Tess had made her mind up about Sam, or so she’d thought. She always took the sensible decision that immediately backtracked. She’d once read this thing that said the reason we lapsed into eating unhealthy food after a diet was because we’d denied ourselves those tasty junk foods for so long. And so we inevitably came to think of them in greater reverence, and their ability to reward just gained weight, so to speak. So when Tess took the absolute, final decision to not think about a guy, not consider him, so he grew in her mind’s eye. It was like the minute she decided her life would be free of these distracting men she realised how little she met men that she liked, then decided to give the guy in front of her another shot. She was essentially reigniting the crush every time she saw the guy. If only they would up and leave the country.
Tess knew that telling someone not think about a black cat ultimately made them think of a black cat, she’d seen Derren Brown say that and it made a lot of sense, but still she lapsed back into old habits. This is why, come Thursday afternoon, she was swinging back around to the idea of her and Sam. Things had been strangely quiet between them on Wednesday, noticeably so. But when Thursday morning arrived he walked in and began talking to her, then didn’t leave her side for the next four hours. This all made Tess think she’d been a bit too quick, maybe this was something new, a guy she liked who also liked her. It was an idea, and an idea she probably shouldn’t have had. Because Tess was right, these things ended badly for her.
She was on her way out of the door, heading for her usual spot in the atrium, when Sam walked back into the office. There had been a meeting and the other team members were hanging back in the corridor, uneasy at the idea of returning to their desks. ‘Hey, you guys have fun?’ Tess greeted him with a smile. ‘Ugh, just boring stuff’ he smiled sheepishly. ‘But there were biscuits’ said Gavin, one of the graphics company’s younger employees, as he swung past them and into the office. ‘But there were biscuits, indeed there were’, Sam smiled again. As people began to make their way into the office Tess and Sam pushed their way out into the corridor. Sam looked around himself; ‘you off to lunch?’. ‘Yeah’ Tess said, checking her bag. ‘Sneaking off to lunch?’ Sam said, smirking. Tess was a little taken aback, ‘well, I didn’t know when you were… did you wanna come?’. ‘Well, yeah, where you going’ Sam asked loudly as some more colleagues arrived and the noise in the corridor grew.
Tess paused for a second, taking advantage of the bustle around them to distract Sam from the fact that she hesitating. She looked down at the floor, and then looked up, unsure of what to say. She looked up into Sam’s face, but his eyes were elsewhere. And for too long. Tess looked over her shoulder and spotted one of the women from the temping agency. Women, she was being nice. Cow or asshole she’d like to say, but even though she wasn’t saying it aloud she didn’t want Sam to hear her sounding like a drama queen. Sam? And Sam was? She turned back to look at him. His eyes were locked on, Corrine? Corrine who had laughed when Tess had filled out one of the forms incorrectly on the first day. Who even does that?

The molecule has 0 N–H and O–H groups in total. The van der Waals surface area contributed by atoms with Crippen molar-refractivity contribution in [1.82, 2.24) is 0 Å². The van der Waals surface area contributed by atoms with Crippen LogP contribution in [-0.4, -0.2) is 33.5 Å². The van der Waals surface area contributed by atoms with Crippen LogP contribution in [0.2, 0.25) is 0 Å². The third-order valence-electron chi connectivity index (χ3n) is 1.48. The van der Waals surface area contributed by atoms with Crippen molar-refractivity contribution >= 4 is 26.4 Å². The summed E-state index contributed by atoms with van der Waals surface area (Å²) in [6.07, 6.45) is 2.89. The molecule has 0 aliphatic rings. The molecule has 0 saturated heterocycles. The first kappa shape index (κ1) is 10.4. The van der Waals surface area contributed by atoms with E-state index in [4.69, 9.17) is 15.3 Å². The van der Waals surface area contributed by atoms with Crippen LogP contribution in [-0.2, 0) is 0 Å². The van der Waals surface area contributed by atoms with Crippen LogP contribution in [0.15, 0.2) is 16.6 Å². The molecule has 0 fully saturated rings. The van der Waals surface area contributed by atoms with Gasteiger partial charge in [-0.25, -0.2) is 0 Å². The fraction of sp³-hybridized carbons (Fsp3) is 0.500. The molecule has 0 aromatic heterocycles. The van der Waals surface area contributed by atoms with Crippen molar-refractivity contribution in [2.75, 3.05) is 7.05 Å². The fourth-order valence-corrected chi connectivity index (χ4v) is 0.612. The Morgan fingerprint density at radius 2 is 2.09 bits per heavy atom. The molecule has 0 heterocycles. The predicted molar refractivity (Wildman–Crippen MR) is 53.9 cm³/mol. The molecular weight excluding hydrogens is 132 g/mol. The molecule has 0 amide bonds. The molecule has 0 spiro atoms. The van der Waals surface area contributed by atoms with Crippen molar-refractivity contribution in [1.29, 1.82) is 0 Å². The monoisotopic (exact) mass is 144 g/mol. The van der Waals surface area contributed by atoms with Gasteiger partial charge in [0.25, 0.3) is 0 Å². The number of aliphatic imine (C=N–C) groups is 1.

Tess watched as Corrine walked past and smiled at Sam, he raised his eyebrows in greeting then looked down sheepishly. She’d seen that look before. ‘Well’ thought Tess to herself ‘I guess at least that makes things easier’. Sam snuck a look back at Corrine as she walked off down the corridor, then as the people and noise dispersed around them he turned back to Tess. Tess thought fast. ‘Actually, I forgot, I have to go out and pick something up. I’ll see you later okay?’. Tess backed off up the corridor, then deflated as she watched Sam. Sam who didn’t protest her leaving. Sam who said nothing but smiled back at her. Sam who turned and sauntered up the corridor, in Corrine’s direction.
When Tess went up to the atrium her usual table had been taken, which made her grumpy. But she bought a lunch; a collection of junk food to replace her packed lunch, and that made her happy. She found a more comfortable area in the corner, with more light and softer seats. She didn’t know why she hadn’t sat here before. Then she pulled off her shoes, crossed her legs and took out the pad she’s been carrying around with her. She looked across at what up until minutes ago had been her usual table, and drew the man with the newspaper. As he moved the pages around he caught her eye but immediately looked down again. This was probably the fourth time she had drawn him, she knew she should feel guilty about. But she didn’t really care, especially not today, and to be honest he didn’t seem to mind either.
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